By Andy Sky |
Let’s face it; there is a lot of negative stigma surrounding creativity and how it is perceived as ‘soft’ or ‘secondary.’ People have biased ideas that STEM (Science, Technology, Engineering, and Math) careers are more prosperous for the modern economy. But where does this idea originate from?
“It is not the strongest of the species that survives, nor the most intelligent; it is the one most adaptable to change.” — Charles Darwin, British naturalist.
Creativity wears a different mask and plays a different role depending on the milieu it finds itself in, much like Darwin’s quote on evolution. In online education, specifically, you can find traces left by creative minds in the form of scripts, production, and delivery.
I think of design as a powerful force—it can transform complex ideas and concepts into something people can easily absorb. Let’s take the stop sign, for example. The red octagon is such a common symbol of ‘stop’ that you can easily travel worldwide to countries where you don’t speak any of the languages and recognize the concept immediately.
People see design in their everyday lives, but they use it without realizing the capability it has. Things like icons and shapes have been present in society for decades, fabricated by intellectual creatives who essentially invented a language that uses no words and is understood globally.
The Power of Concept.
Concept is a big idea or generalization contained in learning objectives. In concept development, you explicitly teach students the concept, what it is, and the big idea.
It is easy to assume that online courses lack the spontaneity of in-person courses because online courses are largely constituted of ready-made materials. The introduction of synchronous classes, especially in global pandemic times, has proven to be a concept that will forever change the world of online education. Faculty can now meet with students and see them face-to-face, mimicking the events of a real-life classroom. This does not mean that asynchronous learning should be abolished—there are still many ways it can be used to better the learning experience.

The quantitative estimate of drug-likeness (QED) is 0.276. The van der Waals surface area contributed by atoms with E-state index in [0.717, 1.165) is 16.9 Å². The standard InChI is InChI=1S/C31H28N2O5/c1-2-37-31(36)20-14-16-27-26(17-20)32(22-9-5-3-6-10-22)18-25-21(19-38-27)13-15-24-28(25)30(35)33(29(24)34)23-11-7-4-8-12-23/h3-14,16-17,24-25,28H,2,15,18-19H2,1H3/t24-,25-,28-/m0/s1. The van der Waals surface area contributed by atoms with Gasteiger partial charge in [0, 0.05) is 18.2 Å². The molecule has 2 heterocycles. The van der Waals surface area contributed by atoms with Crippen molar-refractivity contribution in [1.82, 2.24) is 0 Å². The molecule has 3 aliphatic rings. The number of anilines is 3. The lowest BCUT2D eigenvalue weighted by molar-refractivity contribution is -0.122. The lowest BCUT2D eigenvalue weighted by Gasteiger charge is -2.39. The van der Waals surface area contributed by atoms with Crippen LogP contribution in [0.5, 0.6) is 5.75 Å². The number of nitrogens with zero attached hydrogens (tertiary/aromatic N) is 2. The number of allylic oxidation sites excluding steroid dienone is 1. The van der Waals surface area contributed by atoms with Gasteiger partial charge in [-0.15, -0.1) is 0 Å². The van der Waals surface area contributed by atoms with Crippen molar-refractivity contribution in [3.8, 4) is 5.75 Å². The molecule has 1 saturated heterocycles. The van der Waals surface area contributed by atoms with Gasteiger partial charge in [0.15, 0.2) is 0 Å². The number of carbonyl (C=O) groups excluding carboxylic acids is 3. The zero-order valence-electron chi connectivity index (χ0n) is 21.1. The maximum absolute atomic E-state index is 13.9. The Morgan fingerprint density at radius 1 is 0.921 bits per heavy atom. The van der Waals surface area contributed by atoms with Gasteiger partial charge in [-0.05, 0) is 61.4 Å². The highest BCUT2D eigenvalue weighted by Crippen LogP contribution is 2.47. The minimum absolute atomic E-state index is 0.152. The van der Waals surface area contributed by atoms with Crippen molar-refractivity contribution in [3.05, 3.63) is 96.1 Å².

The conceptualization process takes and deserves time, but the more you are invested in reinterpreting content, the better the learning and teaching experience. From the foundation of design comes the opportunity to build upon it using innovative multimedia tools that aren’t normally present in the classroom. This is where creativity comes into play.
With a change of ‘venue’ from a physical space to an online space, those activities become perfect prototypes to pursue more emergent learning. Think about it; suddenly, faculty have the full ability to orchestrate video, audio, and data-driven media to maximize the educational possibilities in whichever subject they are teaching.
The New Age of Creativity.
Online education is busy going through a massive metamorphosis, redefining processes, and ways of working with intent and efficiency being the driving force. I can’t help but wonder—what will be the ‘new normal’ in the next stage of the industry’s evolution? Which processes will we adopt, and which ones will be flushed?
Regardless of the aforementioned, creativity will always be a constant in the education industry as a whole while internal collaboration is the powerhouse of innovation. Making use of this tool will be what sets us apart from the normal learning patterns currently set as a standard in education.
Creative Lead at Construct
Cover Art Credit:
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